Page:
How many times have you thought you need to wait to do something till you've lost weight, like wear that outfit, have a family photo or go out to a fancy restaurant?
I know what to do when life gives you lemons but what do you do when life gives you aubergines? You see for the last year (well longer really) I have stepping into my power with colour in what I wear and with my hair.
For those who know we well will know that I am a positive person and believe in positive affirmations, I've spent that past seven years or so growing as a person but I've also learnt in the past three years that sometimes my positivity has been rather toxic. I know it sounds crazy, how can being positive be seen as toxic?! Well you see I was so focused on being a positive person that I didn't really listen to how I was actually feel, there was no room for bad days and I felt that if I admitted I was struggling in my personal life or business then it would make me look bad. In truth, holding in all my feelings for years meant that it all exploded out in a much messier way. It's like a coke can, if you keep shaking it eventually it's going to burst.
The more we tell ourselves that we need to 'put on a brave face' or 'others have it worse' the bigger the explosion is at the other end. I hate the phrase 'others have it worse so I should be grateful' it's literally guilt tripping yourself into pretending that everything's okay. I've had it said to me by someone else and I could easily go around telling other parents to be thankful that they have neuro-typical kids but I wouldn't because that would make me a massive d**k. I understand that everyone has challenges in their lives, whatever they're going through no matter how 'big' or 'small' it might appear it's a challenge and those emotions need to be processed to be able to move on.
The more we shut people down for trying to express how they feel, the worse our mental health crisis is going to get.
Remember when Caroline Flack died and people were saying "If only she reached out for help" when her personal life was publicly sprawled over the news and she was being slagged off on social media, if she had cried for help she would probably have been called 'attention seeking' or 'it's alright for her she's got fame and fortune' mental health doesn't discriminate when it comes to picking its victims. The next time you're feeling down and you try and slap on a brave face, just take some time out to do something that's going to make you feel better, talk to a friend, journal, reach out for help in a support group, seek a therapist but most of all just be honest with your emotions.
If you ever need us we're in the GRL PWR support group and Friday is dedicated to Honour your feelings, look after yourself.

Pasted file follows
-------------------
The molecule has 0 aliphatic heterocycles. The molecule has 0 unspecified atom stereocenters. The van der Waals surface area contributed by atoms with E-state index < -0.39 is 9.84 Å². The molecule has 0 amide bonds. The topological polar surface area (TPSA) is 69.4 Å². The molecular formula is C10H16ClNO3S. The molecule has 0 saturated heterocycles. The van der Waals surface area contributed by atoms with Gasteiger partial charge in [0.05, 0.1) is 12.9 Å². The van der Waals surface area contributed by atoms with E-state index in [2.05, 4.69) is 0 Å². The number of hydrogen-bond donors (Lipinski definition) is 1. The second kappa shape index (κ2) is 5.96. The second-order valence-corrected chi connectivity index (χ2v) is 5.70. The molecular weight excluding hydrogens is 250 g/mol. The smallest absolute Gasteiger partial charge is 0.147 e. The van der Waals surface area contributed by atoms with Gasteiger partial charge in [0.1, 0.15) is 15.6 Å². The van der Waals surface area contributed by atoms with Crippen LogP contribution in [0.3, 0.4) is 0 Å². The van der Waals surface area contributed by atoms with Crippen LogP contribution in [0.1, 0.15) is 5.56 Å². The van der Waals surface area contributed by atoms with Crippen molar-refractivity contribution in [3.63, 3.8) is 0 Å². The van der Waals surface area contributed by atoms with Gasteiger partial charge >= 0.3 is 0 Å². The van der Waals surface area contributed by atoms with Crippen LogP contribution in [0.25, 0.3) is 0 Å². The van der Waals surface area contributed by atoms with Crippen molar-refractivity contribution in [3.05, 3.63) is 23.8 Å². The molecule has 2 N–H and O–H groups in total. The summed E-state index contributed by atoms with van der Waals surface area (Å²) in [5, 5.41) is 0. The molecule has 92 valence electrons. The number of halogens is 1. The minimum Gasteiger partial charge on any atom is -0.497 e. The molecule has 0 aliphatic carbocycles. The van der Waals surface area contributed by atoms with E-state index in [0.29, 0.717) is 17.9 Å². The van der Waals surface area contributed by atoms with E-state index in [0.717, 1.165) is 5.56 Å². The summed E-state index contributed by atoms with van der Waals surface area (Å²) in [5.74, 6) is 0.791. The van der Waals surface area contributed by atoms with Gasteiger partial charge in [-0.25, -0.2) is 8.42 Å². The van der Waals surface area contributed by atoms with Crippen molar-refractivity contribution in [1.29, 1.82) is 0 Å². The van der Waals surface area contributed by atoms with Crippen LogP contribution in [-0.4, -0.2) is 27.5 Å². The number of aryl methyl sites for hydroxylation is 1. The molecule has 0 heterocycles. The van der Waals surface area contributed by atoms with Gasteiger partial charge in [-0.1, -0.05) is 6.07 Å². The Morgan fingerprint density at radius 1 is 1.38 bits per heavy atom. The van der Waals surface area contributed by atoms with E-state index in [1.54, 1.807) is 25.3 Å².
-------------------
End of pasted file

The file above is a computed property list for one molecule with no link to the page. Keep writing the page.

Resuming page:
With love & gratitude,
Ana Louise Bonasera
When I had just started secondary school I very excitedly signed myself up for a school talent contest, I somehow managed to convince a boy to sing Grease ‘You’re the one that I want’ on stage with me. I loved going to karaoke with my dad and sang in the school plays at primary, it wasn’t a matter of being confident back then, I didn’t know what confidence was, I just liked to sing so I did it!
When it came to singing on stage during the talent show I felt so good and had so much fun and as soon as I got off the stage I was already thinking of ideas we could do for next years show but then came the voices, the opinions of others. They were mostly good but there were some people who were negative and some people said they couldn’t hear me at all! I thought I was a great singer but then I began to question myself. Looking back I remember a lot of people questioning “you’re only in year 7?” Like someone who just came up to secondary school shouldn’t have the confidence to get up on stage and sing. Guess what happened next year? Nothing, because I didn’t have the confidence to do it again. Guess what happened when I went to karaoke with my dad? Nothing, because I feared that I would be judged and I was worried I wasn't good enough.
It was years before I found the courage to sing in public again, I eventually took on singing lessons and had a great teacher we did the musical based on Queen’s music We Will Rock You and I loved it, she left shortly after and the new teacher was classical and I spent a few years with him, in a Christmas concert I was able to sing a solo to the opening of Silent Night in German - completely out of my comfort zone but I loved it!
However, still to this day I don’t feel confident within my voice and since I thought about writing this out in a blog I have realised that I don't sing out loud even when I'm driving in the car, several times I have caught myself just mouthing the words, ever when I'm alone. It made me really sad that I no longer do something I loved so much because of worrying what others think. So every time I notice that I'm only mouthing the words I push myself to sing out loud and I'm putting it on my list to do before I'm 30 to go to Karaoke and find the courage to sing.
Over the past 3 years I have worked so hard on my confidence in who I am, being comfortable with how I look and believing I can be successful in business but there are still so many areas I struggle with too. We're all born with confidence as a baby, there are just events or people who knock us down, it's our choice to stand back up again, together we can find the courage to be our unapologetic selves.
Was there a time when your confidence was knocked that you still need to work through?
With love & gratitude,
Ana Louise Bonasera, mum of 4 boys, girl power enthusiast.